Who should pay for Microsoft SQL installations that go wrong?
The day is almost over, so I’ll fill you in on some of what occurred today, as it relates directly to this post by Mike at GLComputing. This was originally written as a comment to his post and kinda grew, so I’m posting it here in full.
SQL 2008 Express R2 has finally let me install a default SQLEXPRESS instance but I still can’t get a custom instance of ACT7 working. Who should be paying for the time it’s taking me to work out this issue?
I don’t yet have a complete answer to that question.
Imagine for a moment that I buy a brand new car, from a dealership. The car has trouble starting. So I go back to the dealership and ask them to fix it. They do so. I as a client go home happy.
But what’s really occurred? Well, the dealership gets a mechanic to look at it; he determines that a component if faulty, he replaces it with one off the spare part shelf in the dealership.
The dealership doesn’t want to wear the cost of the mechanics time or the cost of the part, so they put in a warranty claim to the manufacturer for the time taken by the mechanic and the cost of the part.
The manufacturer pays up, occasionally they audit the dealership to make sure fraud isn’t occurring. The manufacturer actually obtained the faulty component from a supplier. They then make a claim to the supplier for the costs.
The supplier pays up.
I know this because many years ago (early ‘90’s) I was a Warranty Manager for a car dealership.
Should the same process apply in the software industry?
Is it the fault of the reseller/dealership that software/component failed?
Is it the fault of the software house/manufacturer that the software/component failed?
Is it the fault of the supplier that the software/component failed?
Of course the initial supplier will argue that they make their product to stringent standards, and they can’t account for all the possible variables of other hardware and environmental conditions.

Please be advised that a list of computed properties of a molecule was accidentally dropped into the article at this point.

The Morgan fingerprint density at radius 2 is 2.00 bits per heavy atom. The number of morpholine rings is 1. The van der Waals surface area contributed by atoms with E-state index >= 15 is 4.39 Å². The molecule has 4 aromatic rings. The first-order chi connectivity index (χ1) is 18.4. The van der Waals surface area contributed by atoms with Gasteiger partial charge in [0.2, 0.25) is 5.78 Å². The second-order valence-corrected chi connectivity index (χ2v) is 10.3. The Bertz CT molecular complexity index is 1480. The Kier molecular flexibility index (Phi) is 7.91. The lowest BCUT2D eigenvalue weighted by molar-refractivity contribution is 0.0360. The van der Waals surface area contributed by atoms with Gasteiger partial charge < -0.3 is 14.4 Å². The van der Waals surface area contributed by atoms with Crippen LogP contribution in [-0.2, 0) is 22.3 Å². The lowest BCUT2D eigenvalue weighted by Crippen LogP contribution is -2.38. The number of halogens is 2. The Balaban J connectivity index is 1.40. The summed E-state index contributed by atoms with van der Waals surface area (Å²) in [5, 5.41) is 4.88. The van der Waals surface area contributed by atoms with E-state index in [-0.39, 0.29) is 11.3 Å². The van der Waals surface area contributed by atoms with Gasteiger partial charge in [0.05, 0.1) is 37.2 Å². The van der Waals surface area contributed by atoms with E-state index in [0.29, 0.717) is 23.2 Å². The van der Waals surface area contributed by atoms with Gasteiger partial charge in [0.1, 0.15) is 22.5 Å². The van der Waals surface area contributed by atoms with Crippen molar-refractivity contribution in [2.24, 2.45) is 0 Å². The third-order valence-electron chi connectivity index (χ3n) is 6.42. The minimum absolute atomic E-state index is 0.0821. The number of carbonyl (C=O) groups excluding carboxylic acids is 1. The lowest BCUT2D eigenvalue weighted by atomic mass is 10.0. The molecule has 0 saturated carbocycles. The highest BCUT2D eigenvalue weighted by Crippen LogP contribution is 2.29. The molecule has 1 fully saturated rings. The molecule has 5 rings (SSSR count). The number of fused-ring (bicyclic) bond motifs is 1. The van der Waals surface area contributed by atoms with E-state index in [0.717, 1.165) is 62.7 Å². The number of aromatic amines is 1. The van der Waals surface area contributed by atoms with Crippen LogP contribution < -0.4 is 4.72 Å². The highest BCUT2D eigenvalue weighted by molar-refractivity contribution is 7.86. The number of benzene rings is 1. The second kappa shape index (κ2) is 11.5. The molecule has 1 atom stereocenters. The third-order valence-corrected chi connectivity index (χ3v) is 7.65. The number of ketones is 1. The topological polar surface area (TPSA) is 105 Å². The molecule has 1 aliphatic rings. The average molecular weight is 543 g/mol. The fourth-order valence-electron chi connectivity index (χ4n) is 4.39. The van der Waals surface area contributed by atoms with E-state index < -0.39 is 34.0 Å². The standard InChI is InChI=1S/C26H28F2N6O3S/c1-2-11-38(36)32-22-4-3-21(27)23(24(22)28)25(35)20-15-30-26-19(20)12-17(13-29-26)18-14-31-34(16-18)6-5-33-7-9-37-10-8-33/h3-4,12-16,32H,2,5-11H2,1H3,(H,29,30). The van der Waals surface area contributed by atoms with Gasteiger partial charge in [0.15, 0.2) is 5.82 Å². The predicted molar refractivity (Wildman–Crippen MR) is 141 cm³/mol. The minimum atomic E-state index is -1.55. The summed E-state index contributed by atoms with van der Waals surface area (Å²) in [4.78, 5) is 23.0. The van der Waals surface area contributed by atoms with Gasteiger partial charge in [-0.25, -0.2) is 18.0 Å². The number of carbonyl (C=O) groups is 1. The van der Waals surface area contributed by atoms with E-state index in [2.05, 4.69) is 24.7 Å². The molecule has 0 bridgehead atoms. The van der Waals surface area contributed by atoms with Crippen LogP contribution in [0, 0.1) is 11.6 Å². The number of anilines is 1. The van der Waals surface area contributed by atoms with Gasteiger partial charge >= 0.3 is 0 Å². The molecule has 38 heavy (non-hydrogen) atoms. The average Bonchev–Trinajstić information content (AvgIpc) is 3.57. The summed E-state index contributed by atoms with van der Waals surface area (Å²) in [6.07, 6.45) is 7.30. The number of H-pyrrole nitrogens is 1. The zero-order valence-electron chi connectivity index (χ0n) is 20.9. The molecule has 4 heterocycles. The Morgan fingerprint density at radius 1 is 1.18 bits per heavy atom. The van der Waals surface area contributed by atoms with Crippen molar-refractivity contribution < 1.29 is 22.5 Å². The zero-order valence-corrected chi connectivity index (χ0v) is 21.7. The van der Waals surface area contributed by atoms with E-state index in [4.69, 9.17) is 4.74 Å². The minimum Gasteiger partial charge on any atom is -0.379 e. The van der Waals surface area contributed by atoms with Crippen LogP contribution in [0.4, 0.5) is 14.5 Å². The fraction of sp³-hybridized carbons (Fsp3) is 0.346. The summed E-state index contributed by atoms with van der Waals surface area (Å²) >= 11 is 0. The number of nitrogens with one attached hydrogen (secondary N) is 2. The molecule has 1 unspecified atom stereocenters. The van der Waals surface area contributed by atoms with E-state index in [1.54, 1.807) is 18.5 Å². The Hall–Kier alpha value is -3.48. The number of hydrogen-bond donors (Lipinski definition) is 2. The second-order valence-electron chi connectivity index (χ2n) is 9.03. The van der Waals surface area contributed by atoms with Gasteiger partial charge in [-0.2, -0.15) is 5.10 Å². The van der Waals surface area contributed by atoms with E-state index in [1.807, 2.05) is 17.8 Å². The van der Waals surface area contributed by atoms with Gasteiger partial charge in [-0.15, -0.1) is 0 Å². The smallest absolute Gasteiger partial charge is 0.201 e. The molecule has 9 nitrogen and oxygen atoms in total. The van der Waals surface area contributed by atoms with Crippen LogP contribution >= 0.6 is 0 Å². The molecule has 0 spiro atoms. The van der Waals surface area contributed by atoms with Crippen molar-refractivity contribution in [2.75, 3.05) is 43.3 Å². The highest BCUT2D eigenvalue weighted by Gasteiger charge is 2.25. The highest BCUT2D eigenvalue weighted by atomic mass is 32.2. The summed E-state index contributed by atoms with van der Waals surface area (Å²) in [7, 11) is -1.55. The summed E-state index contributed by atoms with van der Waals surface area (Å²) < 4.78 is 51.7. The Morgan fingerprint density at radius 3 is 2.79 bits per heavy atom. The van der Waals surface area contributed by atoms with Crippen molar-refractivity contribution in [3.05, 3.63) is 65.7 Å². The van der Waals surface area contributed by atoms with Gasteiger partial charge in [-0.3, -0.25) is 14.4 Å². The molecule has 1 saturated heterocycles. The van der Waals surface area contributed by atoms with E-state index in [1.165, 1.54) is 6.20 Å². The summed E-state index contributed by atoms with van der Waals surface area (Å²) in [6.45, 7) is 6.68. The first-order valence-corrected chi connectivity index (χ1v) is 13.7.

And of course the software house/manufacturer will say they took all appropriate steps.
And also, of course, the reseller/dealership will say they aren’t to blame either.
And the customer, well, the customer is never wrong, right?
Getting a little more specific, in my case today, the client has all good name brand equipment, setup by a reputable IT firm with a solid reputation. I couldn’t fault either their spec’s or configuration. I know the amount of effort I’ve put into this today. I know how much effort I’ve put into making SQL installs go smoothly, to the point where they mostly do go smooth for me, but sometimes, like today, they go very very wrong.
And so yes, I lay the fault with the remaining two players. Me, the guy on the pointy end of the issue, who gets to look like an idiot in front of a customer because he can’t make shrink wrapped software work on name brand computers. [Do you think I’m a little cranky? hint, I am.]
You see, the vendor here (Sage) have a product they sell (Sage ACT!) that uses a database in the back end (Microsoft SQL Server 2008 Express R2). The vendor (Sage) has chosen to use that product, use that version of the product. That choice means an implicit responsibility to issues using their product with the 3rd party product. Let me say it clearly, “Sage, you chose to use Microsoft SQL 2008 Express R2, which makes you half responsible.”